BY Simon Wu in Music , Opinion | 01 JUN 23

Lana Del Rey Unravels Her Legacy

In her ninth studio album, Did You Know That There’s a Tunnel Under Ocean Blvd, the artist reaches new heights of candour

BY Simon Wu in Music , Opinion | 01 JUN 23

When the singer-songwriter Elizabeth Woolridge Grant was deciding on a stage name, she pulled together two things that seem to have nothing in common: the American actress Lana Turner, known for her old Hollywood glamour, and the Ford Del Rey sedan, popular in Brazil during the 1980s and affiliated with macho, working-class bravado. By this time, she’d had many other aliases – among them May Jailer, Sparkle Jump Rope Queen and Lizzy Grant – but Lana Del Rey was her sleekest yet, fusing glitz with commodity to become the songstress of America’s ruins that she is today.

A white woman biting her thumb on the cover of an album
Lana Del Rey, Did You Know That There's a Tunnel Under Ocean Blvd, 2023, album artwork. Courtesy: Interscope / Polydor

With her ninth studio album, however, Del Rey pulls away from these characters to focus on Elizabeth Woolridge Grant, repurposing her languid, tongue-in-cheek lyricism into earnest feats of confession. ‘Eleven years ago, I wanted it to be so good,’ Del Rey told Billboard in 2023. ‘Now, I just sing exactly what I’m thinking. I’m thinking a little less big and bombastic. Maybe, at some point, I can have fun creating a world again but, right now, I would say there’s no worldbuilding. This music is about thought processing.’ In Did You Know That There’s a Tunnel Under Ocean Blvd (2023), Del Rey reaches new heights of candour to consider where she came from, who she was made into and what this process has done to her. ‘I know they think that it took thousands of people / To put me together again like an experiment,’ she sings, addressing her critics in the sweepingly titled ‘Grandfather please stand on the shoulders of my father as he’s deep-sea fishing’. ‘Some big man behind the scenes / So I am Frankenstein, black dreams into my song / But they’re wrong.’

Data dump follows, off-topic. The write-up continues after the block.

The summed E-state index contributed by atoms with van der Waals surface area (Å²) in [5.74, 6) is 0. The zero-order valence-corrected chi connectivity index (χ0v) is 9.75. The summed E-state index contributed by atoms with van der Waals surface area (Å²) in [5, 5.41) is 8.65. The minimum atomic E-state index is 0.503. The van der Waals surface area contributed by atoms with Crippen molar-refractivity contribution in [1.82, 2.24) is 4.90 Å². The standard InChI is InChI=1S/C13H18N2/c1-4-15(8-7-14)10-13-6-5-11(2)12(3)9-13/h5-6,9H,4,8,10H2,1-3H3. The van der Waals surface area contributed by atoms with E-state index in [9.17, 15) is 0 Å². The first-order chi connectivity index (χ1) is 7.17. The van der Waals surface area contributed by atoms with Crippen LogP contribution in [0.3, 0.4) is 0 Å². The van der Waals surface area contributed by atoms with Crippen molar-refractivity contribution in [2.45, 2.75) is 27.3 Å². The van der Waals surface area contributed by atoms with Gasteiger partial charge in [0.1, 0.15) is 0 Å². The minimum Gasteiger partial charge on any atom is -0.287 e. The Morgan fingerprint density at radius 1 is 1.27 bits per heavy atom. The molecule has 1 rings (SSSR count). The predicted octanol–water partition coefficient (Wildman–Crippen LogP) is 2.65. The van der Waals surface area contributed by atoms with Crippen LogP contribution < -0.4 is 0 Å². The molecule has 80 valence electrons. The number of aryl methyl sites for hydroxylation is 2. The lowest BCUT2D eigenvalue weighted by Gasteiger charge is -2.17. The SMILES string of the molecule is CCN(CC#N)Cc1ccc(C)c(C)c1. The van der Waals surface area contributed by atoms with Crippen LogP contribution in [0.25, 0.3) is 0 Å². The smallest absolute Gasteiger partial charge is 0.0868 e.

The first song she wrote for this album, ‘Fingertips’, was created using a process she described as ‘meditative automatic singing’ in a 2020 interview with W magazine. This involved singing whatever came into her mind, with no prior writing, onto her phone’s Voice Notes app, later sending those ‘really raw-sounding’ clips to composer Drew Erickson, who added reverb to her vocals as well as an orchestral backing. The gauzy, melancholic result is operatic and diaristic – Del Rey waxes about her sister and her baby, whether she wants kids herself, and whether you love her. ‘They say there’s irony in the music,’ she sings in ‘Fingertips’, ‘it’s a tragedy, I / See nothing Greek in it.’ The first track on the album, ‘The Grants’ – presumably about her own family, given its title – affirms that this album is about legacies, both familial and artistic. Del Rey leaves much of the lyrical excess untrimmed, as if the velocity of her emotion strips away the decorum of pop-song structure into something looser. She lets her songs revel in the sprawl.

Lana Del Rey in a green jacket and what looks to be a boa in front of a castle
Lana Del Rey, 2022. Courtesy: Getty Images; photograph: Ernesto S. Ruscio